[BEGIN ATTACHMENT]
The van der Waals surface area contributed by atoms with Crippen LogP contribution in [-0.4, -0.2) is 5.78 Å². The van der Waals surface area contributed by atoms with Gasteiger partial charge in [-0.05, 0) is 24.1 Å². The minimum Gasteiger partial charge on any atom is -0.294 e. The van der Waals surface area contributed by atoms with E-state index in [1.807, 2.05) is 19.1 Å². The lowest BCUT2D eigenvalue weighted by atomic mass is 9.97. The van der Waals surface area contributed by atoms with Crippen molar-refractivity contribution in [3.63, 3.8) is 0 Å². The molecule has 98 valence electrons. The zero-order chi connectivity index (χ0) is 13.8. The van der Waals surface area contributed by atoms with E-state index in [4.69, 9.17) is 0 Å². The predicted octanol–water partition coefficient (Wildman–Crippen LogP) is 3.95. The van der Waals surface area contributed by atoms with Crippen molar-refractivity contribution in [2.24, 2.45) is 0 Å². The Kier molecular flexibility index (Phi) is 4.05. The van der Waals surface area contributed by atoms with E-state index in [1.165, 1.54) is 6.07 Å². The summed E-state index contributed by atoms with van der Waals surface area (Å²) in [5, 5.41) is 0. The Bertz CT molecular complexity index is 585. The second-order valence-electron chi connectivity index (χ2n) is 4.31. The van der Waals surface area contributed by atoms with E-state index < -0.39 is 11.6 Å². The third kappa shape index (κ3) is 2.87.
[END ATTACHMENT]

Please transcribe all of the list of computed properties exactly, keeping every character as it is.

The van der Waals surface area contributed by atoms with Crippen LogP contribution in [-0.4, -0.2) is 5.78 Å². The van der Waals surface area contributed by atoms with Gasteiger partial charge in [-0.05, 0) is 24.1 Å². The minimum Gasteiger partial charge on any atom is -0.294 e. The van der Waals surface area contributed by atoms with E-state index in [1.807, 2.05) is 19.1 Å². The lowest BCUT2D eigenvalue weighted by atomic mass is 9.97. The van der Waals surface area contributed by atoms with Crippen molar-refractivity contribution in [3.63, 3.8) is 0 Å². The molecule has 98 valence electrons. The zero-order chi connectivity index (χ0) is 13.8. The van der Waals surface area contributed by atoms with E-state index in [4.69, 9.17) is 0 Å². The predicted octanol–water partition coefficient (Wildman–Crippen LogP) is 3.95. The van der Waals surface area contributed by atoms with Crippen molar-refractivity contribution in [2.24, 2.45) is 0 Å². The Kier molecular flexibility index (Phi) is 4.05. The van der Waals surface area contributed by atoms with E-state index in [1.165, 1.54) is 6.07 Å². The summed E-state index contributed by atoms with van der Waals surface area (Å²) in [5, 5.41) is 0. The Bertz CT molecular complexity index is 585. The second-order valence-electron chi connectivity index (χ2n) is 4.31. The van der Waals surface area contributed by atoms with E-state index < -0.39 is 11.6 Å². The third kappa shape index (κ3) is 2.87.